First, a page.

As hardly needs be mentioned the performance of all in the band is top-notch and has always flourished under Jon Shaffer's metronomic rhythm playing but in the case of "The Crucible of Man" at least, it is all about the return of Matt Barlow. Iced Earth feel more confident in their style with the gingerman back and has resulted in the changes to vocal melody department, by far and away the greatest stylistic difference between "The Crucible of Man" and old classics "Night of the Stormrider" and "Burnt Offerings". Further trimming of the audial fat could still be done on album no. 10 to reach the flow of earlier releases but the now is warm and rosy on this Iced Earth. Barlow is back!

Originally written for

Certainly Better Than Part 1 - 78%

pinpals, June 6th, 2009

I, like many other metalheads, was incensed at how, around Christmas time 2007, Ripper Owens found out through the internet that he had been kicked out of Iced Earth and replaced by Matt Barlow. Granted, Ripper didn't sound so great on "Framing Armageddon," but he sang his balls off on "The Glorious Burden" and I find it difficult to hold him accountable for the patchiness of either album. The music that was written for him was some of the most monotonous and flaccid music of the band's career. Anyone that saw Ripper live and heard him perform the band's earlier speed and thrash songs knows that if given solid material, he can truly shine ("PUUUUURE EVIL!!!"). In dumping Ripper in such an inconsiderate manner, Jon Schaffer, who was already ill-favored because of the direction he is steering the band as well as some cheap-shots he had taken at former members during interviews, pretty much lost the majority of the respect that the metal community had for him, despite his considerable talent on rhythm guitar.

This "Something Wicked This Way Comes" continuation prolongs the story of Set and aliens and killing and all this other stuff I couldn't care less about. The pretentiousness of the whole thing is a big enough turn-off in and of itself; the fact that the story is confusing and boring only makes things worse. In these two albums, Schaffer has failed to come up with as much quality material as there was on the original three-song epic.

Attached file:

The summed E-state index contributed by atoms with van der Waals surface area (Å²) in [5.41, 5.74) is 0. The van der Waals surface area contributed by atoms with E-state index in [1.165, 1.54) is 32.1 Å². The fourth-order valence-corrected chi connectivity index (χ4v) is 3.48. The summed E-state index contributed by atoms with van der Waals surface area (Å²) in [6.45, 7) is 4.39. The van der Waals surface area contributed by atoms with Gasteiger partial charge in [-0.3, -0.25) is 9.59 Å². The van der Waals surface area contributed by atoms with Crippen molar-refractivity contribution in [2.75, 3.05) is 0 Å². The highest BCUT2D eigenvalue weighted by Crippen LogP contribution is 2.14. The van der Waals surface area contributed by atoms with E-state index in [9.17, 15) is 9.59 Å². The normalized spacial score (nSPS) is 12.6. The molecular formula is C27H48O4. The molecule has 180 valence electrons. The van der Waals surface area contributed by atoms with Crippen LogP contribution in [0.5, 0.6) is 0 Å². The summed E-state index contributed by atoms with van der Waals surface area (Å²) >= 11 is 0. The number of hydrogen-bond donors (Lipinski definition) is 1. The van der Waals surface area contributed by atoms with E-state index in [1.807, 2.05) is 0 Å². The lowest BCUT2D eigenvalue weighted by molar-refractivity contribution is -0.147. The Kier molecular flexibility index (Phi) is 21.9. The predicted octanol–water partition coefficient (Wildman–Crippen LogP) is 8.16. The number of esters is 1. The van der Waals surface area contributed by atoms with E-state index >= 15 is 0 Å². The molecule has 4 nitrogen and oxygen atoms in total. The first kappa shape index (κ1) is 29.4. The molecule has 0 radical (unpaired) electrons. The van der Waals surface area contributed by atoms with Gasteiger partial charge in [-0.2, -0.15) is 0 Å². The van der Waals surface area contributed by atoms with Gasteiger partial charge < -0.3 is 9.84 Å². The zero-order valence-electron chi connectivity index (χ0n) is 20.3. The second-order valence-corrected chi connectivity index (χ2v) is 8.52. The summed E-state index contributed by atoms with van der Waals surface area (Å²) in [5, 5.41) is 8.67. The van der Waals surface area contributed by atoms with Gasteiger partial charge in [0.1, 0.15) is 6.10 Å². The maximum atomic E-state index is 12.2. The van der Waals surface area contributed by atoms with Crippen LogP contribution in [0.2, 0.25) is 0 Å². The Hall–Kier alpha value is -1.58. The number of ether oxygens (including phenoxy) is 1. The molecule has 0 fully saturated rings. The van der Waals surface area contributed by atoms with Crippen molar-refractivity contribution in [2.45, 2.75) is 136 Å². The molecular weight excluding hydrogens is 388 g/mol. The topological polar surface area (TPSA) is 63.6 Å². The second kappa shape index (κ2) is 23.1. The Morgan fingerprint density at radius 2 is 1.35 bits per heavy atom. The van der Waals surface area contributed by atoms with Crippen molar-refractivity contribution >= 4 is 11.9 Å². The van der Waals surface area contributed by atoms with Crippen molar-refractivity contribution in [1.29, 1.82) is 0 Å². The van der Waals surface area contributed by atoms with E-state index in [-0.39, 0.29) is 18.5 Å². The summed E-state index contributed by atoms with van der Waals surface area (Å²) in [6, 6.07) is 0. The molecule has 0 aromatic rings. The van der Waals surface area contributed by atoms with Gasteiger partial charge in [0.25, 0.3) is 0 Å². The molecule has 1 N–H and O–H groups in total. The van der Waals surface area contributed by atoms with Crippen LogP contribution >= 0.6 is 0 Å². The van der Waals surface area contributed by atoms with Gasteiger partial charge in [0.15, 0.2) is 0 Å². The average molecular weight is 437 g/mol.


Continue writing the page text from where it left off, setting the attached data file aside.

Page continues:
The only reason I even listened to this is because no one else at the radio station liked heavy music. I certainly had low expectations, to say the least. Surprisingly, some of the material found here is really good. Matthew Barlow does a fantastic job throughout the album, singing with passion and attempting to inject some life into a totally comatose storyline. "A Gift or a Curse" is a unexpectingly well-done ballad. The guitar solo is absolutely killer. Troy Steele (what a totally metal name) actually does a fine job on all of his solos on this album; unfortunately Schaffer only lets him do three solos, and the album suffers as a result. The entire second half of the album could use some solos to add some urgency to a bunch of songs that plod and plod and go nowhere; this is especially true with the title track and the epic "Come What May."

However, I must give credit where it is due. "Harbringer of Fate" is another good ballad-type song. "Minions of the Watch/The Revealing" have some decent riffing and "Crown of the Fallen/The Dimensional Gauntlet" is solid, helped out by a Troy Steele solo. "I Walk Alone" and "Crucify the King" are decent, if unspectacular songs; the former serving well as the single. However, the riffs on this album aren't just bad, they're lazy. Someone with as much talent as Schaffer has should not be writing riffs that are so stock, simplistic and mediocre. Barlow certainly does his best to save many of the songs, but how could they possibly succeed without a solid riff-base for the song to be built on? The second half of the album is excruciating to listen to, although it's a positive that there are no more trite interludes like there were on the last album.